Hikobae

Metal


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  • Material

    Iron


  • Size

    21 (h) x 9 x 9 cm


  • Period

    2017


Description

" Observation is very important in the execution of my work because careful observation allows me to confront and understand the materials I use as well as my own inner self as an artist.

I create iron sculptures by welding and fusion cutting the most common techniques for ironwork. However, as I work I try to carefully observe the phenomena of fusion, solidification or deformation in the welding and fusion cutting processes. For example, when the iron sheet is heated and melted by a gas torch, small iron drops fall from the sheet and pile up on the bottom tray, or they can be solidified in water. These are normally considered waste, but I have found that their varied shapes and textures are interesting when applied to other surfaces, as well as for creating forms. While I create the form and texture with those fragments, the material tells me what the next step is, and in this way my forms gradually grow. These ‘conversations’ I have with materials give me new inspirations. This is the way I create the forms of my sculptures.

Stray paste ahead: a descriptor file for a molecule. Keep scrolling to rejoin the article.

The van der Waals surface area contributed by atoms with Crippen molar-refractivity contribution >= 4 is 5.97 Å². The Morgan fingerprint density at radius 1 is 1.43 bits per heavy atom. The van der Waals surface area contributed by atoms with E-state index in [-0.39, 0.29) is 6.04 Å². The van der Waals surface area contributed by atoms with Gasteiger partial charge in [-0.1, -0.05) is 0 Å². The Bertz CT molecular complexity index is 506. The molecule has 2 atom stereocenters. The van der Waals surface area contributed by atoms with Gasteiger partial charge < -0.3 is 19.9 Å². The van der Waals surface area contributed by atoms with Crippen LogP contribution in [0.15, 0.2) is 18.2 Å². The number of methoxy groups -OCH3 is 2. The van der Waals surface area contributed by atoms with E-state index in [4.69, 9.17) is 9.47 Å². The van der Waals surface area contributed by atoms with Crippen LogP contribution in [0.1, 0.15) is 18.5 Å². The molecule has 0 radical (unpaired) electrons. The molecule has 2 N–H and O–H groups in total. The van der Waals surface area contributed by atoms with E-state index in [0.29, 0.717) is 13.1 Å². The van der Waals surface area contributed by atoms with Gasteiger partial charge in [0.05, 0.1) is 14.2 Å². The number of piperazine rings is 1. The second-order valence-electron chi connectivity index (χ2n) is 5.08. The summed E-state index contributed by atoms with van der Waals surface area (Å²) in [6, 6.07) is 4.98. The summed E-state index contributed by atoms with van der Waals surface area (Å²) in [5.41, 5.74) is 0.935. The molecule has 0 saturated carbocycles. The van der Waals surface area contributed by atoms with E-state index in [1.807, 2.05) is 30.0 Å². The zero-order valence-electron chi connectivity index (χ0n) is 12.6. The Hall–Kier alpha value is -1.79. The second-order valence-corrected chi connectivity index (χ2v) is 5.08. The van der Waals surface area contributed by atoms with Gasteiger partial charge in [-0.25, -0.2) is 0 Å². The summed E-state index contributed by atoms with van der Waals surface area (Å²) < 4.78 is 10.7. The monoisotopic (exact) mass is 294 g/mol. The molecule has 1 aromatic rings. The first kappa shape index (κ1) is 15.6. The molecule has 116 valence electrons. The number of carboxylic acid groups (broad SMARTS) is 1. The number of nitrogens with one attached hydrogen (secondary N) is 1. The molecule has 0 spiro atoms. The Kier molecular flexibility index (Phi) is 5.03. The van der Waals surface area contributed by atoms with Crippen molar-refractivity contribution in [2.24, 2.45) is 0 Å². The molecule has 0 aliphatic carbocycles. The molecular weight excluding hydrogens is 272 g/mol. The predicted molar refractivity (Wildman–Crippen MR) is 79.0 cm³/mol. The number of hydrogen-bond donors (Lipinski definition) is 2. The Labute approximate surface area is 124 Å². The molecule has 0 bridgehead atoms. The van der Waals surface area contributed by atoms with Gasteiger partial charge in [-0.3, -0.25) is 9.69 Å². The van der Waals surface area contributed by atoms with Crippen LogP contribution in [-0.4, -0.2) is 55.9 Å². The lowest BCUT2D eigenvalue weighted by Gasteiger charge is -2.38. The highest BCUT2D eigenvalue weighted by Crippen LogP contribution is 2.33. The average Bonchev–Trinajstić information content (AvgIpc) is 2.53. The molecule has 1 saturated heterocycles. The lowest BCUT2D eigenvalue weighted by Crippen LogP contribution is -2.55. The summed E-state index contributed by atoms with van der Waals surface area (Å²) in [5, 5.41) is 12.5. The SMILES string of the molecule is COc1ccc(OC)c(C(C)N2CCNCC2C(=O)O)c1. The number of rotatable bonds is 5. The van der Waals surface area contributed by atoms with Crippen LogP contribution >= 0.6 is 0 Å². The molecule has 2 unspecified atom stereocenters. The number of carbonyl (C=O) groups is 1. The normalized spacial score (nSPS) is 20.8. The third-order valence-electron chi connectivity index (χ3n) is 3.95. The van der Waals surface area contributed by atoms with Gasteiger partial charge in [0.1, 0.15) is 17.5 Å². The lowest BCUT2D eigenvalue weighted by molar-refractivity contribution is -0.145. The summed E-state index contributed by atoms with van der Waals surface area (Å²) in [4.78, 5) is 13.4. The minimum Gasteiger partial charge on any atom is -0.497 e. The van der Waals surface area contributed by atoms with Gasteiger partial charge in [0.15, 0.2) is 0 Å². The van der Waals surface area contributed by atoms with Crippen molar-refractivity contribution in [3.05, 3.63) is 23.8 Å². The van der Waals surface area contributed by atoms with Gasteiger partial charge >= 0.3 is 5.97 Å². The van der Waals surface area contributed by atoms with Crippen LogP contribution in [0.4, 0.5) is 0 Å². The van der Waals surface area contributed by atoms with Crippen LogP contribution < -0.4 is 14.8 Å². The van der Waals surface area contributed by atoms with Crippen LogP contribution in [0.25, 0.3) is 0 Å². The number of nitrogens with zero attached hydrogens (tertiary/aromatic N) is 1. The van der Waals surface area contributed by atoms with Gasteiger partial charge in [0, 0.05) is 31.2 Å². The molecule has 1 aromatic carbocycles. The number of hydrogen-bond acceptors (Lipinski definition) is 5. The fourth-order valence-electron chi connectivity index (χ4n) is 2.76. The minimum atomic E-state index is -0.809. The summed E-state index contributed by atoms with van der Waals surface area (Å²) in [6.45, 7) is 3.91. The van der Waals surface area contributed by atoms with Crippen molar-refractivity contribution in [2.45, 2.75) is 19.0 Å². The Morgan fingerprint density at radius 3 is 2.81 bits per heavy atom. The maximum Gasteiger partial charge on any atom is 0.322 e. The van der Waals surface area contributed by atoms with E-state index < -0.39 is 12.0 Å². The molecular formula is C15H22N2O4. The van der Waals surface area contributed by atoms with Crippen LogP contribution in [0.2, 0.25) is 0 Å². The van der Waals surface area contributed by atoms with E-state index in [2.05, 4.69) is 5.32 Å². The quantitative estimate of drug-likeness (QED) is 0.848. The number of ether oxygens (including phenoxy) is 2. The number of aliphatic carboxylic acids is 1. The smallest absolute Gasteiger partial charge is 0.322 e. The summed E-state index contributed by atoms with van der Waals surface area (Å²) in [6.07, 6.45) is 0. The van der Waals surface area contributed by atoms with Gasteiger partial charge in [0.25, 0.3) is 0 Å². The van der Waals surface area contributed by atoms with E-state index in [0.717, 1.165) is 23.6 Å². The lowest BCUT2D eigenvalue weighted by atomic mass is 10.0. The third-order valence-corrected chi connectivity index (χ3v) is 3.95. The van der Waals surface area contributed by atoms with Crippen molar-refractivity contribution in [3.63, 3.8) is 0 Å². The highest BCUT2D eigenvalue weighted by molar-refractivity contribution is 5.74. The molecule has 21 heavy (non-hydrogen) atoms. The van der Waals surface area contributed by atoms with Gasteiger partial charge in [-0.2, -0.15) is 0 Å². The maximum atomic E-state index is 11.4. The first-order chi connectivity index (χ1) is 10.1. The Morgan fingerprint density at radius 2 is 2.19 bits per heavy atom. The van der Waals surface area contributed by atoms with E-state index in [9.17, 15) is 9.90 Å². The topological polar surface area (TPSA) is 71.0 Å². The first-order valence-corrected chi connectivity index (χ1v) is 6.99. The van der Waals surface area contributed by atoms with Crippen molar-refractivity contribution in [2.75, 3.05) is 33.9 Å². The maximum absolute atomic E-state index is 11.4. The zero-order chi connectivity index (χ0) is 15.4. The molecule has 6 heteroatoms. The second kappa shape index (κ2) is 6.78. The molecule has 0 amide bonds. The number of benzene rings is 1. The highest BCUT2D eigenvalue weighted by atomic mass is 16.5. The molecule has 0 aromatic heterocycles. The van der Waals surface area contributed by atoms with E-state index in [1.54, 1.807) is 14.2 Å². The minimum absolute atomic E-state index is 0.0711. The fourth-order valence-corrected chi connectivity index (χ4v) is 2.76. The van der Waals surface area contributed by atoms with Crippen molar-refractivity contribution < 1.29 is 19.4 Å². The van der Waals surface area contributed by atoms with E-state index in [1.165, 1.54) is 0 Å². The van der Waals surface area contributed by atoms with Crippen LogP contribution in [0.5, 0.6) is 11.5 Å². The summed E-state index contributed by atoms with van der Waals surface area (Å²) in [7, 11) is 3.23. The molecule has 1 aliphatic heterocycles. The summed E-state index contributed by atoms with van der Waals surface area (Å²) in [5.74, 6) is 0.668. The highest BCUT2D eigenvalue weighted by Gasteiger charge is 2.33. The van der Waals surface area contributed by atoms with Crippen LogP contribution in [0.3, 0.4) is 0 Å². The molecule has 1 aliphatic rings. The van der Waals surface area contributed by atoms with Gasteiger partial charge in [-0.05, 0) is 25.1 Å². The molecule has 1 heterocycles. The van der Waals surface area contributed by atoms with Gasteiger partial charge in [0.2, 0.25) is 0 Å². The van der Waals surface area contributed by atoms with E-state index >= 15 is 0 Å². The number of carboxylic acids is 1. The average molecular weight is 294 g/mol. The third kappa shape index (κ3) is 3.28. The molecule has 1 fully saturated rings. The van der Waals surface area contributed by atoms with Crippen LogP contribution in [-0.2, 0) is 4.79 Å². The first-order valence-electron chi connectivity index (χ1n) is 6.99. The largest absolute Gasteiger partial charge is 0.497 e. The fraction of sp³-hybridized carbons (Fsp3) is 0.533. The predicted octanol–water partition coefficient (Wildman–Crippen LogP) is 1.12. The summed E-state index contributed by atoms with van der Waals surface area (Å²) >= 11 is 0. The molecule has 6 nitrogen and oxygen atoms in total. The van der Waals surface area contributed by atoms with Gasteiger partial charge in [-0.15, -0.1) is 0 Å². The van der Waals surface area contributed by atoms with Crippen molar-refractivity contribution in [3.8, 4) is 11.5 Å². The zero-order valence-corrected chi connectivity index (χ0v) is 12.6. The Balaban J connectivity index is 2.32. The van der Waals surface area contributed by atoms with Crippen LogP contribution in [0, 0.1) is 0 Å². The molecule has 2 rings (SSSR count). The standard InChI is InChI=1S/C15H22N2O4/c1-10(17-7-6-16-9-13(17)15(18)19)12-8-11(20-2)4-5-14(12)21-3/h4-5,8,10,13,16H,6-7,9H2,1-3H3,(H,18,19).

In the beginning of my career as a metal artist, I was fascinated by the expressive effects that occur on iron by welding and fusion cutting. Then I began experimenting with various techniques in order to create unique and interesting surfaces. Those experiments led me to my current style of execution of my work.

As my work has progressed I realize that when my self-identity is intertwined with the natural properties of iron, new relationships with the material develop, and I can create more innovative textures and forms. It’s almost as if I share some secret of discovery with the material, and that is very exciting for me. It seems like I share some secret discovery with the material and it is a very exciting moment for me.

I’m always asking myself if I have the sensitivity to maintain this relationship with my materials. I realize that I must listen to the inner ‘voice’ of the material, but I must also listen carefully to my own inner voice if I want to really capture the appeal of the material as I have come to understand and appreciate it. This is to me very challenging, and that is why I always put the word “Observation” at my side. " Rusu Aki



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